The other day I woke up with a wicked cold. Razor blades lodged in my nasal passageways and a head filled with concrete. Everything hurt.
It was a Monday.
I hauled myself out of bed, went downstairs, drank a glass of water, ate breakfast, fed the dog, and sat down to my journal. And proceeded to spend the next 30 minutes writing about how badly I wanted to stay home and yet how badly I would feel if I did that.
What would people think of me?
Would they think I was a slacker?
That I had “too much fun” over the weekend?
Stayed up too late?
Was avoiding my responsibilities?
The pain of those thoughts was nearly as strong as the pains in my body.
And why? Why was I so consumed by what others would think of me? The act of journaling about the matter brought me face to face with the absurdity of my thinking as I contemplated going into the office with an awful cold, just so that others wouldn’t have the opportunity to think something negative about me (which they probably wouldn’t have thought anyway.)
In her book Easy to Love, Difficult to Discipline, Dr. Becky Bailey suggests that we may inadvertently train our children to think in this way. To focus on the approval of others as a means of gauging our success and acceptability. We do this in part through the language that we use. Overusing words like “please” and “thank you” with our children, combined with praising their accomplishments rather than effort can train them to see the approval of others as the ultimate measurement of their worth.
Thinking back, I don’t honestly remember whether my mother said please or thank you that much when I was little. (And it’s not just about parents – we are all surrounded by people who influence us, and whose approval we may become trained to covet.)
What I do know is that I developed a strong desire to win the approval of others, early on.
There’s no judgement in this. I’m not aware that my mother, teachers or other adults had access to any information that might have inspired them to speak differently than they did. We all do the best that we can with the tools and information that’s available to us.
Yet this generation of parents DOES have access to information. And we’ll do both ourselves and our children a favor by investigating it.
Have you ever noticed how some people seem to be more capable of saying “no” than others? In any group of friends there may be that one person who refuses to bend to the will of the group. They might not feel like going out to the party, or they may be the one teenager who chooses not to drink alcohol despite the rest of the friends doing so.
I used to think that those people were just wired differently.
But what if they aren’t?
What if their parents or other influencers did something different?
What if your children and mine (and you and I too) could also have that kind of confidence to not be driven by the opinions and actions of others?
I’ve read numerous books on children and parenting, and yet my skills remain far from honed. I’ve raised my voice to my son, sent him to his room, and generally allowed my own emotions to affect the way that I discipline him. And what I’ve realized is that nine times out of ten, the emotions I’m feeling about his behavior have some root in how I perceive others will think of me.
How backward is this?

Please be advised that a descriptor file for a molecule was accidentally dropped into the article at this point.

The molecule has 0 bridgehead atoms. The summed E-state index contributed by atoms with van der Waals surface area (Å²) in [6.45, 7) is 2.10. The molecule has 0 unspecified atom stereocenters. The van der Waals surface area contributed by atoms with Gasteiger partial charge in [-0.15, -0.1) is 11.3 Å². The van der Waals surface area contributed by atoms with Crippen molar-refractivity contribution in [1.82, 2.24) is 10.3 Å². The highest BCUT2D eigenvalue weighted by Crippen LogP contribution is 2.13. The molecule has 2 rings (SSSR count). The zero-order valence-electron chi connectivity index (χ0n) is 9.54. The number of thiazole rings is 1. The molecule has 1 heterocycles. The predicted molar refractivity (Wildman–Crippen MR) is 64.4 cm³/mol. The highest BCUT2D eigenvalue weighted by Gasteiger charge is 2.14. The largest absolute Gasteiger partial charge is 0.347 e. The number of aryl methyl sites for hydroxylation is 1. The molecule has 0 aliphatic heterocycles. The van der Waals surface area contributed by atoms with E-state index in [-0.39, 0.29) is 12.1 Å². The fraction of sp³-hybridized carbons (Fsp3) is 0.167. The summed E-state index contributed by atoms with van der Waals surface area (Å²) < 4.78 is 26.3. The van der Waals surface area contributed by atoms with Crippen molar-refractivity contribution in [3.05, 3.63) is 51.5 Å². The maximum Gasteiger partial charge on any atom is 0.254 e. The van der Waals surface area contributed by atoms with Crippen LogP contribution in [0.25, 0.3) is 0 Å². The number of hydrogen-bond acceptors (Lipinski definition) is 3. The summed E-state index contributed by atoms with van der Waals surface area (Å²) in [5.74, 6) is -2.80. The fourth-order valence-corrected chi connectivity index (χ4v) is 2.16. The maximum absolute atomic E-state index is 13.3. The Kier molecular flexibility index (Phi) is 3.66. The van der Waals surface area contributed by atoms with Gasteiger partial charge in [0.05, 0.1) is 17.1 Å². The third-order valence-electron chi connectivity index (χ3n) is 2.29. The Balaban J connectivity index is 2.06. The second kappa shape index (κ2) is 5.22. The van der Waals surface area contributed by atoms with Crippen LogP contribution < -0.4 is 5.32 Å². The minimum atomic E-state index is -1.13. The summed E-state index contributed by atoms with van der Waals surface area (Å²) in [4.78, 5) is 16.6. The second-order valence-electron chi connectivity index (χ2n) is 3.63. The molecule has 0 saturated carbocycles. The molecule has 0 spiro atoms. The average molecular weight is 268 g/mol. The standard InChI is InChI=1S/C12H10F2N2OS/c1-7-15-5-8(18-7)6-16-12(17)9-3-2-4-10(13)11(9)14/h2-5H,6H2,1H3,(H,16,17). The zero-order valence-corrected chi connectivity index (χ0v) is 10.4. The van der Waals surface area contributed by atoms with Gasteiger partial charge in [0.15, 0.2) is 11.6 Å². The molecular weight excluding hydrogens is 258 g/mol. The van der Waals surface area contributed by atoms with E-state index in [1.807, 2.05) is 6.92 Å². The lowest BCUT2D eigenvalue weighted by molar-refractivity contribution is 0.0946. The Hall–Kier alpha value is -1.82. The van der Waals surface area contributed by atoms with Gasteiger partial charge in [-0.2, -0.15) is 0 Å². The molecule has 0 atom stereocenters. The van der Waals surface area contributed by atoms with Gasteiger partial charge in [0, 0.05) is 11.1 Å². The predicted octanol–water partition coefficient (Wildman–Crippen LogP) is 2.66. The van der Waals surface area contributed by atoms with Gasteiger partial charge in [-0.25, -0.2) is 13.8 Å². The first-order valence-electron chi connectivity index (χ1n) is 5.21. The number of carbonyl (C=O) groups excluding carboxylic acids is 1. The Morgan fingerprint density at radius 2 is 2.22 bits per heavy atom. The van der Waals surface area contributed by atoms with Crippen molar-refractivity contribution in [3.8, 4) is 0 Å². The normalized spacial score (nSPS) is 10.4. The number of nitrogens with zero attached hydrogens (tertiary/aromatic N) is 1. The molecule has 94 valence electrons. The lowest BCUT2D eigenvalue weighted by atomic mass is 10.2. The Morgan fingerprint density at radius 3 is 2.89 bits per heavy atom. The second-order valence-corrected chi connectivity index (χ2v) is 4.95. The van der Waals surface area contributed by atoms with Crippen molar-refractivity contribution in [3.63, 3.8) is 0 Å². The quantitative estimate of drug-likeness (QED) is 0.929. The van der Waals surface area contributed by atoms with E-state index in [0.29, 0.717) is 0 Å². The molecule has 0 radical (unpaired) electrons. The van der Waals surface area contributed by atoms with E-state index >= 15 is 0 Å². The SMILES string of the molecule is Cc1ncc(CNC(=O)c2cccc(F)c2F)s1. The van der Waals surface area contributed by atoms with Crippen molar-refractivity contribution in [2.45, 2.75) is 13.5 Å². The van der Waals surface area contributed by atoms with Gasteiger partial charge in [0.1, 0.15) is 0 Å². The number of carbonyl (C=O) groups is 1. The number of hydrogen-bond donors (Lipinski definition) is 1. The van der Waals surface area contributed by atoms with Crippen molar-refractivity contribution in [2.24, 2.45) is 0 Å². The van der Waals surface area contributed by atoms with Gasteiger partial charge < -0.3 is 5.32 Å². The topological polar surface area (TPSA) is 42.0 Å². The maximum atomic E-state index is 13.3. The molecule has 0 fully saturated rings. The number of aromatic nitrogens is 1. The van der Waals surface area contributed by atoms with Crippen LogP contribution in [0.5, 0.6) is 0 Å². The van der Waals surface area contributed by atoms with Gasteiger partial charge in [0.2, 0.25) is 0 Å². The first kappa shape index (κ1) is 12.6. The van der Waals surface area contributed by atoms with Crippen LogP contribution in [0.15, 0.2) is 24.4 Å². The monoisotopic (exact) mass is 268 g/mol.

And yet how common.
When your kid has a meltdown in a store, or acts out in school, is it not fair to say that in many cases, your upset has some root in what you fear others are thinking of you as a parent?
Perhaps you are different.
Yet I know that’s been true for me.
It’s embarrassing to admit because we want to believe that we don’t think that way, and yet our embarrassment too speaks to a desire to be perfect, (in the eyes of whom?) which doesn’t help our kids one bit.
We are all human, and we are only as skilled as our education and exposure allow us to be. In order to get better we must identify what it is we want (in my case, a thoughtful, confident and independent child) and then seek out the models which will help us learn the skills.
One success that I have observed recently comes from that tiny tweak in language, which I learned from Dr. Bailey’s book:
When my son does something like take his plate to the kitchen after a meal, or share a toy with another kid, instead of saying “good job, thanks honey” (which teaches him that my approval is the reward) I began saying:
“You bussed your plate! That’s helpful,” or
“You shared the magnet tile car with Regina, that was thoughtful.”
The way I determined this to be successful is that Henry has begun saying thank you when I use words like that.
This tells me that he’s made his own decision that he wants to be helpful, and he’s appreciating my noticing his actions.
Dr. Bailey points out that kids want to be seen.
How often do kids say “Look at me?” They say “watch me go down the slide!” or “look at this Lego castle I built!”
(Adults want to be seen too, by the way.)
They want us to see what they are doing or have done. Instead of judging them with words like “great job!” or “you are the best Lego-builder” we can see and acknowledge them by saying things like “look at you! You did it!”
These words help others to feel seen without being judged. And that allows them to make their own decisions about who they are and who they choose to become. Without overly depending on what others think of them.
My hope is that my son can grow up to be the kind of person who feels comfortable & confident in taking care of himself, whether that be speaking up when he is ill, saying no to things that aren’t good for him, and saying yes to the things that energize his body, mind and spirit.
As a matter of fact, I wish that for all of us.